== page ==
David JohnsonDAVID JOHNSON   (1824-1906)   followed in the footsteps of his mentor, Alonzo Lewis, and became Lynn’s leading intellectual in the second half of the nineteenth century. Like Lewis, Johnson was active in civic affairs, and, like Lewis, he wrote history, Sketches of Lynn published in 1880, and poetry, Commemorative Poems published in 1893. Johnson was an early, though not a founding member of the Exploring Circle, and among the Commemorative Poems is an ode read at the 41st anniversary meeting of the Exploring Circle and an elegy, “In Memoriam: Cyrus Tracy, September 1891.” Johnson’s poem, “Mount Gilead: The Planting of Memorial Trees” commemorates a Camp Day memorializing Cyrus Tracy. The poem describes the contribution of Cyrus Tracy to the establishment of Lynn Woods as well as the beauty and restorative power of Mount Gilead, a special place. Interestingly, Johnson’s poem about High Rock presents another of Lynn’s elevations in a similar light.



           (The Planting of Memorial Trees.)

   On this fair spot where Nature piles
      Her monuments on ever hand,
   Whose tops greet Morning’s earliest smiles,
      The votaries of the Forest stand.

   How grand are these majestic hills!
      How sweet the vales that lie below!
   How the soft music of the rills
      Blends with the waves’ incessant flow.

   How calmly Gilead’s eye looks down
      On peopled plains and distant shore;
   Unmoved at Ocean’s angry frown
      Serene amid the billows’ roar.


   Here plant we the memorial tree
      To manly worth and duty done;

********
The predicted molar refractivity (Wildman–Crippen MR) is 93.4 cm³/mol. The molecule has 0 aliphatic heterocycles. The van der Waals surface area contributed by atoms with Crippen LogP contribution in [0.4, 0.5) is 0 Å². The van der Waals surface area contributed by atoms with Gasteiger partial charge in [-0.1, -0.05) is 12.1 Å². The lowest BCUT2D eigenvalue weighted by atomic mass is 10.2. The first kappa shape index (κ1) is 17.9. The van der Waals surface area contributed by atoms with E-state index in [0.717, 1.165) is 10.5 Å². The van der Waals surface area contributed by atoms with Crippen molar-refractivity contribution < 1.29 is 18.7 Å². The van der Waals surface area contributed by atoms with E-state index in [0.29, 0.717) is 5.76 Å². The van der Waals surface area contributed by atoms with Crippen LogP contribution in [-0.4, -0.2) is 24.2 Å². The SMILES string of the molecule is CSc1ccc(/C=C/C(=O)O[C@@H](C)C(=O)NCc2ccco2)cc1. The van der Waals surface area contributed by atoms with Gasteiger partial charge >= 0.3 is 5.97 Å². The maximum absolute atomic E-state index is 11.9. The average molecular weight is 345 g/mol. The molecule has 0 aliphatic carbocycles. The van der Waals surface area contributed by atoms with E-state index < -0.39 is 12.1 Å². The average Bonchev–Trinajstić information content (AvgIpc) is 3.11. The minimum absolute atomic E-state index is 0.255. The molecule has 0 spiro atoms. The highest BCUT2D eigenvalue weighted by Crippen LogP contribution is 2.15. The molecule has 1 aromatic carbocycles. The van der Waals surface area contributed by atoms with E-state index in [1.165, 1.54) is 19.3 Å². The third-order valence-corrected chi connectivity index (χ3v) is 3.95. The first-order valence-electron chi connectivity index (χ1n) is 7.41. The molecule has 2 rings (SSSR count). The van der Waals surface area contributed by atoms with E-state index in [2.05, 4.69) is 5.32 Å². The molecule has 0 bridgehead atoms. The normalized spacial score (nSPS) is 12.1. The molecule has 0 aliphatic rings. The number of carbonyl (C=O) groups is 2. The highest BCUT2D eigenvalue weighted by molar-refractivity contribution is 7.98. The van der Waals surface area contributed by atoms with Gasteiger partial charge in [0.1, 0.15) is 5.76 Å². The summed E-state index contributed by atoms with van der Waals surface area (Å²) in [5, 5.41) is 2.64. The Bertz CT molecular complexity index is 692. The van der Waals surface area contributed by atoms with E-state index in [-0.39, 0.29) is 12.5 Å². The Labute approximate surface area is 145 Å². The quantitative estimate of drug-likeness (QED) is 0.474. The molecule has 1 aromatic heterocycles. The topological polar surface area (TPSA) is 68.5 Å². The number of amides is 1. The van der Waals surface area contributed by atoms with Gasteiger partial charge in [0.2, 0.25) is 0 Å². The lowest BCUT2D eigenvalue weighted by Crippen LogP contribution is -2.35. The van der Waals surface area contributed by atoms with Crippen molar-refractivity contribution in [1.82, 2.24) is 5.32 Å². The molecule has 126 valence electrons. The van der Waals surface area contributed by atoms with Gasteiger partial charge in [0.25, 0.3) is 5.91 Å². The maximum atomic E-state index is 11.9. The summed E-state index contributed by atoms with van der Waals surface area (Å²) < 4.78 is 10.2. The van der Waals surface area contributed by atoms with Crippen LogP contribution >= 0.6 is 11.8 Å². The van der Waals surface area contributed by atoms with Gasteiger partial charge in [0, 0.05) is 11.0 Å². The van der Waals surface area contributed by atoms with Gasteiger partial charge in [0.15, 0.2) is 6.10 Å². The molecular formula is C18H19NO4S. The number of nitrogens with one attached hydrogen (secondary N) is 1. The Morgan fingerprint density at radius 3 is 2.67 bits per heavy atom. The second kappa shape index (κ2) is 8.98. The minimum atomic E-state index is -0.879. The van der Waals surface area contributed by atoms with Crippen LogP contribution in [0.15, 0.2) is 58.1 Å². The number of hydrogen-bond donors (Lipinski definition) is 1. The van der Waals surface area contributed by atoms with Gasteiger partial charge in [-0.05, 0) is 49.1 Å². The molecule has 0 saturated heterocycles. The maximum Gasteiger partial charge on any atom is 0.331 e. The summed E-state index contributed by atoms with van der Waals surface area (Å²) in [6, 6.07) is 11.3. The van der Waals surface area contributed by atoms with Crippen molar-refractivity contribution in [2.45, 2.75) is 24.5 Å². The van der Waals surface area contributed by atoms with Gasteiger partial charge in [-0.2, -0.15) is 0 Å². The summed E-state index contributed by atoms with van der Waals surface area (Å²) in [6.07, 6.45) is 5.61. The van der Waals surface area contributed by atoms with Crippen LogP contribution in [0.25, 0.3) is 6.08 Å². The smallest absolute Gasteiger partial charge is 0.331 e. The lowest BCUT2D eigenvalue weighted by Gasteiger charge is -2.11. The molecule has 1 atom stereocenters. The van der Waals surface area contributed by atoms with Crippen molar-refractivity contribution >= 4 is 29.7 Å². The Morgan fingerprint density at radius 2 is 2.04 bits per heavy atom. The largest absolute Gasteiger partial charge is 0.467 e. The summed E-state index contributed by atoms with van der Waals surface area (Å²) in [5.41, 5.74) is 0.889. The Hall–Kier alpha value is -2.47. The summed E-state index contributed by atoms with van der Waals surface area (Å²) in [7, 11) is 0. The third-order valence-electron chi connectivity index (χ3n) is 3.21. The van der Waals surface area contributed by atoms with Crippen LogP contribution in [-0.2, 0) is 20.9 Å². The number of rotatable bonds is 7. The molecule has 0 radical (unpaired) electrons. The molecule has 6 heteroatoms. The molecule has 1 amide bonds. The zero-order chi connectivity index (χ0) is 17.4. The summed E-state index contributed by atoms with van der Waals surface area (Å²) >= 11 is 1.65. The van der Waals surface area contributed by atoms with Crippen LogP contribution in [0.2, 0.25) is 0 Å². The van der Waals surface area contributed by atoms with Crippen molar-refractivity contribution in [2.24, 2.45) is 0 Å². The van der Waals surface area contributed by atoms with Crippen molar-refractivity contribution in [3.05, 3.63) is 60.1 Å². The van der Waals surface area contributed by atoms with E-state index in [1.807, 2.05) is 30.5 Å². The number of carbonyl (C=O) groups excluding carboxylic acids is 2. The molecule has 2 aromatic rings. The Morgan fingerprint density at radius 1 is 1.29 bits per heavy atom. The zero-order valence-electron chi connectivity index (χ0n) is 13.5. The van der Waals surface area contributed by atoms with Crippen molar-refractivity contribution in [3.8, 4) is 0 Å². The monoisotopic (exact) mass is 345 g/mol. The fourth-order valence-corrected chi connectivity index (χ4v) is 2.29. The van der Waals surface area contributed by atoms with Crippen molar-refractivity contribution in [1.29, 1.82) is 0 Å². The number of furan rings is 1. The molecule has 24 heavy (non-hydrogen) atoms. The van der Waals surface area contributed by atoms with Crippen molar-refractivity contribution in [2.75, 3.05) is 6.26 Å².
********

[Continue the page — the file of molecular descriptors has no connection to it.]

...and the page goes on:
Whose power the coming years shall see
      In triumph which their labor won.

   Here shall the name of Tracy blend
      With every sight and every sound;
   Where balmy pines their fragrance lend
      And near the heights his genius crowned.

   Beneath these shades shall memory run
      Through the long years his talent wrought
   And teach the lessons one by one
      That nevermore can be forgot.


   Here to this forest shrine shall come
      The youth to learn how deep the lore
   Great Nature whispers in the hum
      Of myriad tongues on mount and shore.

   Here the tired child of toil shall tread
      The restful paths, and breathe the air
   Whose couriers from the mountains sped
      With healing for the sons of care.

   And hear an anthem grander far
      Than ever from cathedral rose
   Since shepherds gazed on Bethlehem’s star —
      A harp played by each wind that blows.

   And generations yet unborn
      Shall visit this enchanted spot
   And incense of the night and morn,
      Shall hallow every scene and thought.


from:   Commemorative Poems (Lynn: Thos. P. Nichols) 1893.